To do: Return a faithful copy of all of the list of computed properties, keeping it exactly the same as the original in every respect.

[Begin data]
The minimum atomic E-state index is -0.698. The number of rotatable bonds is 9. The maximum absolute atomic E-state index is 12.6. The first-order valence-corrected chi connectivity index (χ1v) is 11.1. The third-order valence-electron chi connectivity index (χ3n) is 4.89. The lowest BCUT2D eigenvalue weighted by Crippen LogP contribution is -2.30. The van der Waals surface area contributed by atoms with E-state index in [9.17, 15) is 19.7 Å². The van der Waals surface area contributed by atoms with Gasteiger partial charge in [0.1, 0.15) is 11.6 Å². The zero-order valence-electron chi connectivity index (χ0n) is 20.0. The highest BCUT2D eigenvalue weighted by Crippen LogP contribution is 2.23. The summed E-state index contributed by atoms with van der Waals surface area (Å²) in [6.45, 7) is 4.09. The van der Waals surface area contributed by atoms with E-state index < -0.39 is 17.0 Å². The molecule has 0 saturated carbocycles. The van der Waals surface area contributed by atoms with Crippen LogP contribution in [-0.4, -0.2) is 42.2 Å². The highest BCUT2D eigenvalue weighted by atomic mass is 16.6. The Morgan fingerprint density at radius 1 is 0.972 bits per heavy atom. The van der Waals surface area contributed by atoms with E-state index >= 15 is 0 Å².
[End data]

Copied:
The minimum atomic E-state index is -0.698. The number of rotatable bonds is 9. The maximum absolute atomic E-state index is 12.6. The first-order valence-corrected chi connectivity index (χ1v) is 11.1. The third-order valence-electron chi connectivity index (χ3n) is 4.89. The lowest BCUT2D eigenvalue weighted by Crippen LogP contribution is -2.30. The van der Waals surface area contributed by atoms with E-state index in [9.17, 15) is 19.7 Å². The van der Waals surface area contributed by atoms with Gasteiger partial charge in [0.1, 0.15) is 11.6 Å². The zero-order valence-electron chi connectivity index (χ0n) is 20.0. The highest BCUT2D eigenvalue weighted by Crippen LogP contribution is 2.23. The summed E-state index contributed by atoms with van der Waals surface area (Å²) in [6.45, 7) is 4.09. The van der Waals surface area contributed by atoms with E-state index < -0.39 is 17.0 Å². The molecule has 0 saturated carbocycles. The van der Waals surface area contributed by atoms with Crippen LogP contribution in [-0.4, -0.2) is 42.2 Å². The highest BCUT2D eigenvalue weighted by atomic mass is 16.6. The Morgan fingerprint density at radius 1 is 0.972 bits per heavy atom. The van der Waals surface area contributed by atoms with E-state index >= 15 is 0 Å².